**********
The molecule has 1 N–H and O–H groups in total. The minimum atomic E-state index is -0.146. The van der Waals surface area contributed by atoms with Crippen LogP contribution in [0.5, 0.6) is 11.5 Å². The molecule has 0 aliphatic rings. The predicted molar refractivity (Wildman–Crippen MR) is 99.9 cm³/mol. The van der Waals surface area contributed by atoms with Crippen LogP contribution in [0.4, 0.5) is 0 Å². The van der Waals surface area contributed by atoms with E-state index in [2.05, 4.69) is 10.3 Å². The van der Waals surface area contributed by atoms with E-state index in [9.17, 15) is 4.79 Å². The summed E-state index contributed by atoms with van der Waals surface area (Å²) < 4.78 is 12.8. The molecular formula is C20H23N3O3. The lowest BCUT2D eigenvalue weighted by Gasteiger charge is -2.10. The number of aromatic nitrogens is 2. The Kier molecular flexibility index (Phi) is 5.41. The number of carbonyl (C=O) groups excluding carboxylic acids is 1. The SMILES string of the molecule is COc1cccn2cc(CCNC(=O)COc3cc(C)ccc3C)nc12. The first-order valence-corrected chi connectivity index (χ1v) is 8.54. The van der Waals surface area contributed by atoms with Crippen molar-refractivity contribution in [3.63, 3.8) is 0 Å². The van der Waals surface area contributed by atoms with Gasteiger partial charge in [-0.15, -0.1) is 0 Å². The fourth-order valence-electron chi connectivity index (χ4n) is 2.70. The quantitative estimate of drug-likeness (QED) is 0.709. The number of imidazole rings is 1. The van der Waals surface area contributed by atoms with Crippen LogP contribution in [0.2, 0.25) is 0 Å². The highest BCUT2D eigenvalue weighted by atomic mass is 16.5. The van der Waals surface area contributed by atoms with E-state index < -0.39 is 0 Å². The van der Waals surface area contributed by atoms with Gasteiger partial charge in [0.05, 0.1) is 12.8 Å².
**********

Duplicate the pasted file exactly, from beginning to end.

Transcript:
The molecule has 1 N–H and O–H groups in total. The minimum atomic E-state index is -0.146. The van der Waals surface area contributed by atoms with Crippen LogP contribution in [0.5, 0.6) is 11.5 Å². The molecule has 0 aliphatic rings. The predicted molar refractivity (Wildman–Crippen MR) is 99.9 cm³/mol. The van der Waals surface area contributed by atoms with Crippen LogP contribution in [0.4, 0.5) is 0 Å². The van der Waals surface area contributed by atoms with E-state index in [2.05, 4.69) is 10.3 Å². The van der Waals surface area contributed by atoms with E-state index in [9.17, 15) is 4.79 Å². The summed E-state index contributed by atoms with van der Waals surface area (Å²) < 4.78 is 12.8. The molecular formula is C20H23N3O3. The lowest BCUT2D eigenvalue weighted by Gasteiger charge is -2.10. The number of aromatic nitrogens is 2. The Kier molecular flexibility index (Phi) is 5.41. The number of carbonyl (C=O) groups excluding carboxylic acids is 1. The SMILES string of the molecule is COc1cccn2cc(CCNC(=O)COc3cc(C)ccc3C)nc12. The first-order valence-corrected chi connectivity index (χ1v) is 8.54. The van der Waals surface area contributed by atoms with Crippen molar-refractivity contribution in [3.63, 3.8) is 0 Å². The van der Waals surface area contributed by atoms with Gasteiger partial charge in [-0.15, -0.1) is 0 Å². The fourth-order valence-electron chi connectivity index (χ4n) is 2.70. The quantitative estimate of drug-likeness (QED) is 0.709. The number of imidazole rings is 1. The van der Waals surface area contributed by atoms with Crippen LogP contribution in [0.2, 0.25) is 0 Å². The highest BCUT2D eigenvalue weighted by atomic mass is 16.5. The van der Waals surface area contributed by atoms with E-state index < -0.39 is 0 Å². The van der Waals surface area contributed by atoms with Gasteiger partial charge in [0.05, 0.1) is 12.8 Å².